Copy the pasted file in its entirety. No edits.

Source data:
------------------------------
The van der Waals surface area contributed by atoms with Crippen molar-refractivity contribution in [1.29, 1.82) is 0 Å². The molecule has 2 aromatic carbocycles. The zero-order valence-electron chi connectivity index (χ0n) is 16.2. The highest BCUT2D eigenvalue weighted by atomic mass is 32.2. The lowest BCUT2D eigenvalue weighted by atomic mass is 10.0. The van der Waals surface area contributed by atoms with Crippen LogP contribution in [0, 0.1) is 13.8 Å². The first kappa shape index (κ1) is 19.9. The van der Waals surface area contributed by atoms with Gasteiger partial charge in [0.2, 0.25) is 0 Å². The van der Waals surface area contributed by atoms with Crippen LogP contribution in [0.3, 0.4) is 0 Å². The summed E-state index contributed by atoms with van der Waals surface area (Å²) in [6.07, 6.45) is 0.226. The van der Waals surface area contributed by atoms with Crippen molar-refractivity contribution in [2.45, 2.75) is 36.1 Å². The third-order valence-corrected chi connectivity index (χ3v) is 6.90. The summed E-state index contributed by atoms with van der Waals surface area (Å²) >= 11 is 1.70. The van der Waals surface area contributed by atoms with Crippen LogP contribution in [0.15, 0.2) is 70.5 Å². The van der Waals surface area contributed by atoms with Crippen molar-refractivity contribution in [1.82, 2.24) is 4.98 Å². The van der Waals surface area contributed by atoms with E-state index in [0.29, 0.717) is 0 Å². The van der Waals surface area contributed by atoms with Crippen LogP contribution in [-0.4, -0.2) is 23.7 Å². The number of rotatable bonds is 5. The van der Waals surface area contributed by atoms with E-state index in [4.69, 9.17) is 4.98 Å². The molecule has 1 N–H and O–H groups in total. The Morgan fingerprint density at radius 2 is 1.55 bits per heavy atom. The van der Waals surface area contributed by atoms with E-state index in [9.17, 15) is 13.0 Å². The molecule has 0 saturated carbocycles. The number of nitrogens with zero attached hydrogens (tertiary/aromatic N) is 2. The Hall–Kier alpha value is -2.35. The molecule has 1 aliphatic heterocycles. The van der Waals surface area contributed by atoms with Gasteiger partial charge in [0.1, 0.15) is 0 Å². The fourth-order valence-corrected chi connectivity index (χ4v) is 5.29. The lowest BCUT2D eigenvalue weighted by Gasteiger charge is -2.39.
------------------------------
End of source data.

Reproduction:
The van der Waals surface area contributed by atoms with Crippen molar-refractivity contribution in [1.29, 1.82) is 0 Å². The molecule has 2 aromatic carbocycles. The zero-order valence-electron chi connectivity index (χ0n) is 16.2. The highest BCUT2D eigenvalue weighted by atomic mass is 32.2. The lowest BCUT2D eigenvalue weighted by atomic mass is 10.0. The van der Waals surface area contributed by atoms with Crippen LogP contribution in [0, 0.1) is 13.8 Å². The first kappa shape index (κ1) is 19.9. The van der Waals surface area contributed by atoms with Gasteiger partial charge in [0.2, 0.25) is 0 Å². The van der Waals surface area contributed by atoms with Crippen LogP contribution in [0.3, 0.4) is 0 Å². The summed E-state index contributed by atoms with van der Waals surface area (Å²) in [6.07, 6.45) is 0.226. The van der Waals surface area contributed by atoms with Crippen molar-refractivity contribution in [2.45, 2.75) is 36.1 Å². The third-order valence-corrected chi connectivity index (χ3v) is 6.90. The summed E-state index contributed by atoms with van der Waals surface area (Å²) >= 11 is 1.70. The van der Waals surface area contributed by atoms with Crippen LogP contribution in [0.15, 0.2) is 70.5 Å². The van der Waals surface area contributed by atoms with Crippen molar-refractivity contribution in [1.82, 2.24) is 4.98 Å². The van der Waals surface area contributed by atoms with E-state index in [0.29, 0.717) is 0 Å². The van der Waals surface area contributed by atoms with Crippen LogP contribution in [-0.4, -0.2) is 23.7 Å². The number of rotatable bonds is 5. The van der Waals surface area contributed by atoms with E-state index in [4.69, 9.17) is 4.98 Å². The molecule has 1 N–H and O–H groups in total. The Morgan fingerprint density at radius 2 is 1.55 bits per heavy atom. The van der Waals surface area contributed by atoms with E-state index in [9.17, 15) is 13.0 Å². The molecule has 0 saturated carbocycles. The number of nitrogens with zero attached hydrogens (tertiary/aromatic N) is 2. The Hall–Kier alpha value is -2.35. The molecule has 1 aliphatic heterocycles. The van der Waals surface area contributed by atoms with Gasteiger partial charge in [0.1, 0.15) is 0 Å². The fourth-order valence-corrected chi connectivity index (χ4v) is 5.29. The lowest BCUT2D eigenvalue weighted by Gasteiger charge is -2.39.